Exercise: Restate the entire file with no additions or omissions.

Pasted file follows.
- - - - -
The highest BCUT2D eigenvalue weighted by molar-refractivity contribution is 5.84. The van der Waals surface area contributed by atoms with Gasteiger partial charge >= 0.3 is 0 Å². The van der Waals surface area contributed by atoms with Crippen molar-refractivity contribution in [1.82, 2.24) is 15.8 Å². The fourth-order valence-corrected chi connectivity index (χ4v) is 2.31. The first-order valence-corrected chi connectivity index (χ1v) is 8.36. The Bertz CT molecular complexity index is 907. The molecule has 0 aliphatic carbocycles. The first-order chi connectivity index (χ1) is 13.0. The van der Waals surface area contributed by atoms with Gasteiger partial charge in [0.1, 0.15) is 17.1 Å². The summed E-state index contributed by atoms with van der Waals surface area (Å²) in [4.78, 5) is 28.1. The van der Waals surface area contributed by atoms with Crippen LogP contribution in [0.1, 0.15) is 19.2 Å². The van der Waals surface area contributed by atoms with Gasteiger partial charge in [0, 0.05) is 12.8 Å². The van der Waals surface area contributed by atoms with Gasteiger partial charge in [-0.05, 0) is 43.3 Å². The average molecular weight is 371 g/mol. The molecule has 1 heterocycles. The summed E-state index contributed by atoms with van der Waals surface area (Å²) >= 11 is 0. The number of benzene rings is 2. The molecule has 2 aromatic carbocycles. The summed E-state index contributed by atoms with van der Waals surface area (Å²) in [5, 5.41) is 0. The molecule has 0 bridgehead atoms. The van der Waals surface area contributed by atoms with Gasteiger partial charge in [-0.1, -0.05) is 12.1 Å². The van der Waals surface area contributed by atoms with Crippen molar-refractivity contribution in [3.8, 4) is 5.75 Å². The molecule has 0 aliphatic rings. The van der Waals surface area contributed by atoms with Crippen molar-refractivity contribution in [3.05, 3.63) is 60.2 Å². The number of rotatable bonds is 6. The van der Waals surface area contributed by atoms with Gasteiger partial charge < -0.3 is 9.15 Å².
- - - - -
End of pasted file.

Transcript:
The highest BCUT2D eigenvalue weighted by molar-refractivity contribution is 5.84. The van der Waals surface area contributed by atoms with Gasteiger partial charge >= 0.3 is 0 Å². The van der Waals surface area contributed by atoms with Crippen molar-refractivity contribution in [1.82, 2.24) is 15.8 Å². The fourth-order valence-corrected chi connectivity index (χ4v) is 2.31. The first-order valence-corrected chi connectivity index (χ1v) is 8.36. The Bertz CT molecular complexity index is 907. The molecule has 0 aliphatic carbocycles. The first-order chi connectivity index (χ1) is 13.0. The van der Waals surface area contributed by atoms with Gasteiger partial charge in [0.1, 0.15) is 17.1 Å². The summed E-state index contributed by atoms with van der Waals surface area (Å²) in [4.78, 5) is 28.1. The van der Waals surface area contributed by atoms with Crippen LogP contribution in [0.1, 0.15) is 19.2 Å². The van der Waals surface area contributed by atoms with Gasteiger partial charge in [0, 0.05) is 12.8 Å². The van der Waals surface area contributed by atoms with Gasteiger partial charge in [-0.05, 0) is 43.3 Å². The average molecular weight is 371 g/mol. The molecule has 1 heterocycles. The summed E-state index contributed by atoms with van der Waals surface area (Å²) >= 11 is 0. The number of benzene rings is 2. The molecule has 2 aromatic carbocycles. The summed E-state index contributed by atoms with van der Waals surface area (Å²) in [5, 5.41) is 0. The molecule has 0 bridgehead atoms. The van der Waals surface area contributed by atoms with Gasteiger partial charge in [-0.1, -0.05) is 12.1 Å². The van der Waals surface area contributed by atoms with Crippen molar-refractivity contribution in [3.8, 4) is 5.75 Å². The molecule has 0 aliphatic rings. The van der Waals surface area contributed by atoms with Crippen molar-refractivity contribution in [3.05, 3.63) is 60.2 Å². The number of rotatable bonds is 6. The van der Waals surface area contributed by atoms with Gasteiger partial charge < -0.3 is 9.15 Å².